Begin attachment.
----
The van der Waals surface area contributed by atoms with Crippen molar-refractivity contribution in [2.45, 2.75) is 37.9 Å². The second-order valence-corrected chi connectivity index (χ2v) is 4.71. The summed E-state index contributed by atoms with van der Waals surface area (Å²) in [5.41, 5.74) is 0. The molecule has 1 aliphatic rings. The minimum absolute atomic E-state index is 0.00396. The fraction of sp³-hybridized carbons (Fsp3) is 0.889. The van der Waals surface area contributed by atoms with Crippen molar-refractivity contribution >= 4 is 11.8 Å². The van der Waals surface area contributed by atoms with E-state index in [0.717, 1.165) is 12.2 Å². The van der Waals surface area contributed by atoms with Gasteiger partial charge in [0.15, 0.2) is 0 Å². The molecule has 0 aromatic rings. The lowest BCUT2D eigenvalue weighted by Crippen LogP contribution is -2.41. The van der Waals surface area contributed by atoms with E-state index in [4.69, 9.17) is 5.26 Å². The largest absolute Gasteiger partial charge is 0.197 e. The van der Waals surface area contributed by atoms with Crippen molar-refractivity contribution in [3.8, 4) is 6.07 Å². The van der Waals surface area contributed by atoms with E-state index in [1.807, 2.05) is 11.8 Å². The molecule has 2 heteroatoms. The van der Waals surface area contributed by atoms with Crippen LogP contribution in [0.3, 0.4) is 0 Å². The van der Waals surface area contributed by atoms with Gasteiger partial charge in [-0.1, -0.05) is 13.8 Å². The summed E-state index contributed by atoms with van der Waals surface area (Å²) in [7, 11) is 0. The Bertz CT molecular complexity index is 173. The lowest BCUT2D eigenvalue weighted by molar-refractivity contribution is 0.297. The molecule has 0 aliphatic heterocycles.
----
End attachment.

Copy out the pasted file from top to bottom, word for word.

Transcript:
The van der Waals surface area contributed by atoms with Crippen molar-refractivity contribution in [2.45, 2.75) is 37.9 Å². The second-order valence-corrected chi connectivity index (χ2v) is 4.71. The summed E-state index contributed by atoms with van der Waals surface area (Å²) in [5.41, 5.74) is 0. The molecule has 1 aliphatic rings. The minimum absolute atomic E-state index is 0.00396. The fraction of sp³-hybridized carbons (Fsp3) is 0.889. The van der Waals surface area contributed by atoms with Crippen molar-refractivity contribution >= 4 is 11.8 Å². The van der Waals surface area contributed by atoms with E-state index in [0.717, 1.165) is 12.2 Å². The van der Waals surface area contributed by atoms with Gasteiger partial charge in [0.15, 0.2) is 0 Å². The molecule has 0 aromatic rings. The lowest BCUT2D eigenvalue weighted by Crippen LogP contribution is -2.41. The van der Waals surface area contributed by atoms with E-state index in [4.69, 9.17) is 5.26 Å². The largest absolute Gasteiger partial charge is 0.197 e. The van der Waals surface area contributed by atoms with Crippen molar-refractivity contribution in [3.8, 4) is 6.07 Å². The van der Waals surface area contributed by atoms with E-state index in [1.807, 2.05) is 11.8 Å². The molecule has 2 heteroatoms. The van der Waals surface area contributed by atoms with Crippen LogP contribution in [0.3, 0.4) is 0 Å². The van der Waals surface area contributed by atoms with Gasteiger partial charge in [-0.1, -0.05) is 13.8 Å². The summed E-state index contributed by atoms with van der Waals surface area (Å²) in [7, 11) is 0. The Bertz CT molecular complexity index is 173. The lowest BCUT2D eigenvalue weighted by molar-refractivity contribution is 0.297. The molecule has 0 aliphatic heterocycles.